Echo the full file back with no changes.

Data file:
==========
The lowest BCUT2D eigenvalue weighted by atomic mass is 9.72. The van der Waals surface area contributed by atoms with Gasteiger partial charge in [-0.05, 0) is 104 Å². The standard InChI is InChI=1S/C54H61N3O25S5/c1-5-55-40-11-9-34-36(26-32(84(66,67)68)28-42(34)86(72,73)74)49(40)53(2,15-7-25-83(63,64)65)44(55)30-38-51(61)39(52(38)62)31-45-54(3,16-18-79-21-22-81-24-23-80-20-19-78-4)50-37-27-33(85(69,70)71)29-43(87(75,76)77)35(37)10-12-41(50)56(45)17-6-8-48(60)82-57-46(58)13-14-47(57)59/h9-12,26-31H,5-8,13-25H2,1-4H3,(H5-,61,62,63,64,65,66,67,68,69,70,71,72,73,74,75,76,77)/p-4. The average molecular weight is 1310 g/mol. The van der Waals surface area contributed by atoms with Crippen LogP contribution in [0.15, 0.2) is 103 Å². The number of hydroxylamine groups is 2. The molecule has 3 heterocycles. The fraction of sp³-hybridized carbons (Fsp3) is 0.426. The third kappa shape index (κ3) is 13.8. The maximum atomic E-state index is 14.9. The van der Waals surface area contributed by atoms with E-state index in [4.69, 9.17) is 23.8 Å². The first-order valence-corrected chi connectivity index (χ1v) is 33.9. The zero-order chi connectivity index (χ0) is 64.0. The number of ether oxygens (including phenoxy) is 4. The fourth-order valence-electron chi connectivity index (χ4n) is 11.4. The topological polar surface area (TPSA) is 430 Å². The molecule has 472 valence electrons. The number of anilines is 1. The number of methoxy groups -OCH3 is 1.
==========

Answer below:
The lowest BCUT2D eigenvalue weighted by atomic mass is 9.72. The van der Waals surface area contributed by atoms with Gasteiger partial charge in [-0.05, 0) is 104 Å². The standard InChI is InChI=1S/C54H61N3O25S5/c1-5-55-40-11-9-34-36(26-32(84(66,67)68)28-42(34)86(72,73)74)49(40)53(2,15-7-25-83(63,64)65)44(55)30-38-51(61)39(52(38)62)31-45-54(3,16-18-79-21-22-81-24-23-80-20-19-78-4)50-37-27-33(85(69,70)71)29-43(87(75,76)77)35(37)10-12-41(50)56(45)17-6-8-48(60)82-57-46(58)13-14-47(57)59/h9-12,26-31H,5-8,13-25H2,1-4H3,(H5-,61,62,63,64,65,66,67,68,69,70,71,72,73,74,75,76,77)/p-4. The average molecular weight is 1310 g/mol. The van der Waals surface area contributed by atoms with Crippen LogP contribution in [0.15, 0.2) is 103 Å². The number of hydroxylamine groups is 2. The molecule has 3 heterocycles. The fraction of sp³-hybridized carbons (Fsp3) is 0.426. The third kappa shape index (κ3) is 13.8. The maximum atomic E-state index is 14.9. The van der Waals surface area contributed by atoms with E-state index in [4.69, 9.17) is 23.8 Å². The first-order valence-corrected chi connectivity index (χ1v) is 33.9. The zero-order chi connectivity index (χ0) is 64.0. The number of ether oxygens (including phenoxy) is 4. The fourth-order valence-electron chi connectivity index (χ4n) is 11.4. The topological polar surface area (TPSA) is 430 Å². The molecule has 472 valence electrons. The number of anilines is 1. The number of methoxy groups -OCH3 is 1.